Authorities believe they found the bodies of 14-year-old Mary Crocker (left) and her brother Elwyn Crocker, Jr., who would have been 16, buried behind their family home in Effingham County. Elwyn was last seen in November 2016.

Lawmakers react to Effingham County deaths by requiring checks on children

Georgia lawmakers passed legislation Thursday that requires safety checks on students withdrawn from school in some circumstances.

House Bill 530 was brought in reaction to the gruesome discovery in December of the corpses of two children buried in the family backyard in Effingham County. Mary Crocker and her brother, Elwyn "JR" Crocker Jr. were allegedly being home schooled.

It happened a few miles from the home of Bill Hitchens, a retired state patrolman, former state public safety commissioner and now state representative.

Hitchens, R-Rincon, wanted sweeping investigations for any child withdrawn from school under conditions that gave educators “reasonable grounds” to be suspicious.

“Most home schoolers love their children,” he said. “But it’s also an easy way to make the children become invisible.”

Parents who home school pushed back against the broad mandate for investigations by the Division of Family and Children Services, fearing an invasion of privacy.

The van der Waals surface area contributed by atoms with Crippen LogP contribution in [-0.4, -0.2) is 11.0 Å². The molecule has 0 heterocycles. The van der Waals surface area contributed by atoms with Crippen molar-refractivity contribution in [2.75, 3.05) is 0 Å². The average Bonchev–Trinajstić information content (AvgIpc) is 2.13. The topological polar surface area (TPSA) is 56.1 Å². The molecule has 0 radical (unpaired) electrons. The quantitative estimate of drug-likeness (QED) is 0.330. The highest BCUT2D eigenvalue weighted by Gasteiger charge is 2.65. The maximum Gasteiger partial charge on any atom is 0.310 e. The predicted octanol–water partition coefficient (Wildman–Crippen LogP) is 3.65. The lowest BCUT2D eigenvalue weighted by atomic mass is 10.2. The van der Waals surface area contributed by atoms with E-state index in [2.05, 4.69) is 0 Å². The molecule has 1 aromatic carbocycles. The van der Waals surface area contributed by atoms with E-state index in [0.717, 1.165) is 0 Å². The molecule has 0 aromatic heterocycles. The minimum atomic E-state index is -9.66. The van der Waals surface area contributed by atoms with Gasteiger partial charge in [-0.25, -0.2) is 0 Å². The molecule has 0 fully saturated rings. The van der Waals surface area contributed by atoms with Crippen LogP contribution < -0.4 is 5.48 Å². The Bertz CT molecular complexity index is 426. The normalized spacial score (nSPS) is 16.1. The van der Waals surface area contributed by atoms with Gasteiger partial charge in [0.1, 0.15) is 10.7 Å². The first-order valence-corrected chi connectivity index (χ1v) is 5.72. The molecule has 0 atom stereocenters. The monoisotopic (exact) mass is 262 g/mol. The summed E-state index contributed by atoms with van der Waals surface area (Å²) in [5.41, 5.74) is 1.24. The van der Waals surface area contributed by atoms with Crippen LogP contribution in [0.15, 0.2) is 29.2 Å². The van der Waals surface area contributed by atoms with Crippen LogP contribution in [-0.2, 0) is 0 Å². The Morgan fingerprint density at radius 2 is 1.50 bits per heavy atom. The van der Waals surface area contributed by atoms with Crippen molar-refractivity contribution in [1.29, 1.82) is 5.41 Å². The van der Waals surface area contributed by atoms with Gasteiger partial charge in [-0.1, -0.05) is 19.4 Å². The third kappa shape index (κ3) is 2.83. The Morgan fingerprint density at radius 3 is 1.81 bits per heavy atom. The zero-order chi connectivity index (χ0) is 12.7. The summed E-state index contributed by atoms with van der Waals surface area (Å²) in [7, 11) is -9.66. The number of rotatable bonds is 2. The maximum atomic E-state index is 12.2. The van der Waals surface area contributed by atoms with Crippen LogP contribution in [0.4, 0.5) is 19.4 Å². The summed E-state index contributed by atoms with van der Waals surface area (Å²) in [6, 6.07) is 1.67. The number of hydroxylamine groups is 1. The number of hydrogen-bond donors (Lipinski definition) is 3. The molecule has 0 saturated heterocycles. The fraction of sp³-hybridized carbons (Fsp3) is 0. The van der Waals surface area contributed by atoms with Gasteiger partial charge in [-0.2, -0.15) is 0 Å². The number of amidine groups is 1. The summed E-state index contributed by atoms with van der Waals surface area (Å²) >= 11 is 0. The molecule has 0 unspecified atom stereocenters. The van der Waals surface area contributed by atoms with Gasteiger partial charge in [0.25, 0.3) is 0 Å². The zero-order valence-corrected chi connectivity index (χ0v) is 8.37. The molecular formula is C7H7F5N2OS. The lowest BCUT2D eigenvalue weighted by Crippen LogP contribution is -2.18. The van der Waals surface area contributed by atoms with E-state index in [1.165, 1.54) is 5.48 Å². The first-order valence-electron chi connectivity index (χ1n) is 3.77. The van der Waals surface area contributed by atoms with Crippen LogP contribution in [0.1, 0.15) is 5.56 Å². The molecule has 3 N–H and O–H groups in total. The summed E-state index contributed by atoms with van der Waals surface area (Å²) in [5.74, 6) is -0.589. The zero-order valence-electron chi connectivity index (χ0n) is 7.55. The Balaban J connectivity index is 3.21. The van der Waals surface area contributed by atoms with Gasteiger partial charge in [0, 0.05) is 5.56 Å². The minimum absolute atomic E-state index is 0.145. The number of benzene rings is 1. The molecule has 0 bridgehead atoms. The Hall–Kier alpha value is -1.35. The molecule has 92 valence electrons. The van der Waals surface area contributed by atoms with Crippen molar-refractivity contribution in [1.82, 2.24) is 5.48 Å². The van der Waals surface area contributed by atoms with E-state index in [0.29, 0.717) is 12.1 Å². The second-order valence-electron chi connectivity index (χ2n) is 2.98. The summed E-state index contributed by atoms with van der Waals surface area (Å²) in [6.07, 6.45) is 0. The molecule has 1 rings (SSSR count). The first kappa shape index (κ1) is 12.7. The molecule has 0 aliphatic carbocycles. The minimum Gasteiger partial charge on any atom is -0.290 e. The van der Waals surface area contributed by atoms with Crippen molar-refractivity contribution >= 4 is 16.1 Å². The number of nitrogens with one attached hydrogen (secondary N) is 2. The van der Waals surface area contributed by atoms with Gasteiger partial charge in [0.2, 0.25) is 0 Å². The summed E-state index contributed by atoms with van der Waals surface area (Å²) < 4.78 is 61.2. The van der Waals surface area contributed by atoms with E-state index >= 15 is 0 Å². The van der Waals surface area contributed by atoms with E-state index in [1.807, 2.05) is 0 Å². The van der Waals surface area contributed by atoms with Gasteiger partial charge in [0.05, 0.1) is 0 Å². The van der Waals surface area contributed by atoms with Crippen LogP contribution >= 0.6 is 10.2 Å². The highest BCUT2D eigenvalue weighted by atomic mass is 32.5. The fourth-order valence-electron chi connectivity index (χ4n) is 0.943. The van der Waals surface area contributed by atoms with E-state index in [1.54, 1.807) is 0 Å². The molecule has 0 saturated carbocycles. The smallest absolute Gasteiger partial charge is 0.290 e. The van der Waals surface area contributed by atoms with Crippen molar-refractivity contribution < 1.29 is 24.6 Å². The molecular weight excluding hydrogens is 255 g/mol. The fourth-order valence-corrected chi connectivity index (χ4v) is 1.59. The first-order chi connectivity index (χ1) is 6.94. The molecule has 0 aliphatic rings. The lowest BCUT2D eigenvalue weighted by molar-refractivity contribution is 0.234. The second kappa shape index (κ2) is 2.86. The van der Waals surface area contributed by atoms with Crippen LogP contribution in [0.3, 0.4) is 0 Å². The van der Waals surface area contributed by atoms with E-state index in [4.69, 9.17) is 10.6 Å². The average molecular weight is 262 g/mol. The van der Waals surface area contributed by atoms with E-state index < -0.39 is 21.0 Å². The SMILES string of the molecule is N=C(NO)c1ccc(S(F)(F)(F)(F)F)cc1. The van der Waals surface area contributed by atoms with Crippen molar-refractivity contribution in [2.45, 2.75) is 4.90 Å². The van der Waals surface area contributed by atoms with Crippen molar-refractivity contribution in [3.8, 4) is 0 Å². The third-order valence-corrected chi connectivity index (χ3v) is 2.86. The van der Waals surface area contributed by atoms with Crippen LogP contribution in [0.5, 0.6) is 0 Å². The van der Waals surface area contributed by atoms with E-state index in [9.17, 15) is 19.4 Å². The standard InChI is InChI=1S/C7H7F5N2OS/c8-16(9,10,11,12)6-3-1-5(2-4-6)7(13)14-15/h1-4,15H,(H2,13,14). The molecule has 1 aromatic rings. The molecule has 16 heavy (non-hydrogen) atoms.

“There was so much room for, in our minds, abuse,” said Mary Beth Morris, a board member of the Georgia Home Education Association. She noted that DFCS and law enforcement were aware of concerns raised about the Crocker children’s well-being and might have intervened without this proposed law.

As a result of the pressure, Hitchens’ bill was pared down. Now, it only requires an investigation if parents don’t file a declaration of intent to home school within 45 days of a student’s withdrawal and there is no record of a transfer to another school. Hitchens said the House of Representatives tried to balance the protection of children against parents’ rights.

It won’t prevent all cases of abuse, he said, but it is still an improvement. Currently, there is no oversight “whatsoever,” he said. “This will bring oversight in some cases.”

The bill, which had already passed the House, was adopted by a unanimous Senate vote Thursday.

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